Another way to frame this story would be to write that Kamala Harris rolled out a fairly weak list of supporters here in Illinois, mirroring her national struggles to compete with frontrunners Joe Biden, Elizabeth Warren and Bernie Sanders. Harris, in fact, has decided to go all-in on Iowa as a bit of a Hail Mary that we've seen in the past and rarely, if ever, works.


Releasing a list isn't necessarily news, and it's not necessarily good news just because a campaign tells you it is.

To wit:

Rush endorsed Harris in July.

As did Davis.

So what are you really left with? Highland Park mayor Nancy Rotering?


Lynn Sweet at the Sun-Times also falls for it (and plays it like a scoop): Kamala Harris Unveils Illinois Leadership Team: Snares Big Names In Diverse Group.

Sweet then dishes up four paragraphs from a press release and supporters' statements.


Just because a candidate issues a press release about a state "leadership team" doesn't mean you have to republish it! It would be much more interesting to find out why these folks support Harris, how her list compares to those we can expect from other campaigns, and what Harris's prospects look like in the state. Take the press release and report it the fuck out! Who are her major funders here? Who might go her way but is still on the fence? Or, you know, just file it away and use it later if it becomes relevant to anything newsworthy.

5. Illinois' Children Of Donor H898.

"Danielle Rizzo's son is screaming. He is planted in the middle of the lobby of his elementary school, clinging to rainbow-colored blocks as she gently explains that she is here - off schedule, in the middle of the day - to take him to a doctor's appointment. But the first-grader is not listening," the Washington Post reports.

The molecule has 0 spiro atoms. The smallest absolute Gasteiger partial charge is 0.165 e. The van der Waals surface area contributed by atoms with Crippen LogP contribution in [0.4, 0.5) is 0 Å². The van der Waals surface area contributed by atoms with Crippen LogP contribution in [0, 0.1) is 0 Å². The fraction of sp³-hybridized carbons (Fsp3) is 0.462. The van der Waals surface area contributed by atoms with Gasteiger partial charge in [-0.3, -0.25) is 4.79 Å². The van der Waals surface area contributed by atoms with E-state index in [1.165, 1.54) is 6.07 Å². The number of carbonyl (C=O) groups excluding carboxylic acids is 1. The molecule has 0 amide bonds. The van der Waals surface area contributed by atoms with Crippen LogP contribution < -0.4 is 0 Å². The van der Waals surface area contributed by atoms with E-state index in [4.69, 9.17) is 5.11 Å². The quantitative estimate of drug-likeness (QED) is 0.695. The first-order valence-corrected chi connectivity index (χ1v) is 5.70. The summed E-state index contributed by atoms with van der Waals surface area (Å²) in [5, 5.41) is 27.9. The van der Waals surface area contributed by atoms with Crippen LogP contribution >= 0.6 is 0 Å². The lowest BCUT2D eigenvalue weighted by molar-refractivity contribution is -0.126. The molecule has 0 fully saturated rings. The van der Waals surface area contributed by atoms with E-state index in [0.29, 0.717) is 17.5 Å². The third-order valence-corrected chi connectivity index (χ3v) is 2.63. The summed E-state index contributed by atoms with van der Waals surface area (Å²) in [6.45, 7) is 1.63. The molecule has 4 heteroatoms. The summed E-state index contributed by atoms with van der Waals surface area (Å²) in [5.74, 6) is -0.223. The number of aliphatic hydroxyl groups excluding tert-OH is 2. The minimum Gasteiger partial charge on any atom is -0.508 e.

"Happy Meal," he repeats over and over again. "Happy Meal!"

His little brother, who is also going to the appointment, is nearby, not moving. Rizzo is relieved that the two of them are not melting down at the same time, which happens all too often, and firmly guides them out the door.

Rizzo's children, ages 7 and 6, were at the center of one of the most ethically complex legal cases in the modern-day fertility industry. Three years ago, while researching treatment options for her sons, Rizzo says she made an extraordinary discovery: The boys are part of an autism cluster involving at least a dozen children scattered across the United States, Canada and Europe, all conceived with sperm from the same donor. Many of the children have secondary diagnoses of ADHD, dyslexia, mood disorders, epilepsy and other developmental and learning disabilities.

The phenomenon is believed to be unprecedented and has attracted the attention of some of the world's foremost experts in the genetics of autism, who have been gathering blood and spit samples from the families.